(And by the way, you have to really attune yourself to this. “A thing I like to do” is not automagically synonymous with “a thing that empties the cup.” Certain video games and or media consumption can fill the cup rather than emptying it, even though I technically feel good about the thing I’m doing. Going out and taking photos is meditative for me, so I try to do it to empty the cup. I like coffee a whole lot, and it helps me write, but both coffee and writing do not empty the cup, really. You have to be astute, aware, and constantly measure and re-measure how you feel after Doing A Thing to see what effect it has on the Cup of Anxiety inside your heart.)
This isn’t an exhortation to JUST GO OUT INTO NATURE BECAUSE IT’S THE BEST MEDICINE, either — maybe the best medicine for you is actual medicine. Anxiety meds? No shame. You do what you gotta. Therapy? Also good in whatever form that takes for you. I’m not your boss. At least, not in this timeline. In Timeline 47199-B, I am your boss, however, and I’ll have you know that I know you stole my hole-punch, you motherfucker.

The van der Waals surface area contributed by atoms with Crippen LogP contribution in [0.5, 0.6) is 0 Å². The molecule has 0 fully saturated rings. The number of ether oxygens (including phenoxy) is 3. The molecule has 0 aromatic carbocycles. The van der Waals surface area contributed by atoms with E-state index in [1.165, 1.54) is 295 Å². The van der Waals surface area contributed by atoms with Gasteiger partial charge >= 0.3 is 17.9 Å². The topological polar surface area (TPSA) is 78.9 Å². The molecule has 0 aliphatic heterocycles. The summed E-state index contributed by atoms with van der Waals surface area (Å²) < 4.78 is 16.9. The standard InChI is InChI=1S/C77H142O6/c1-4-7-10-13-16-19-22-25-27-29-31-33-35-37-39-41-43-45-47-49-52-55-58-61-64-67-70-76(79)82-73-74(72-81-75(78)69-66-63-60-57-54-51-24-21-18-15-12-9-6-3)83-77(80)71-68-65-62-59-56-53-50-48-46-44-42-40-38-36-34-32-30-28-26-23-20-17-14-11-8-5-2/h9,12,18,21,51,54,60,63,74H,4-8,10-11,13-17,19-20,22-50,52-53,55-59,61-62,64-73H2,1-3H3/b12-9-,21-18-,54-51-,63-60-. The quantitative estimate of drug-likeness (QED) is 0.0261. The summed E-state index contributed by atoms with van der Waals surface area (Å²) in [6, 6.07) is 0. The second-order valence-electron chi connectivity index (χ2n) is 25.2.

Point is, this is normal, you’re not alone, and if you treat this like it’s an average run-of-the-mill problem, I think you gain some power over it instead of letting it be this mythic thing, this monstrous wave, this all-consuming identity. It’s not that, it’s just a disorder, like allergies, that can be managed up or down. You don’t control it, precisely, but it also doesn’t control you — you can balance the scales and file down the monster’s teeth.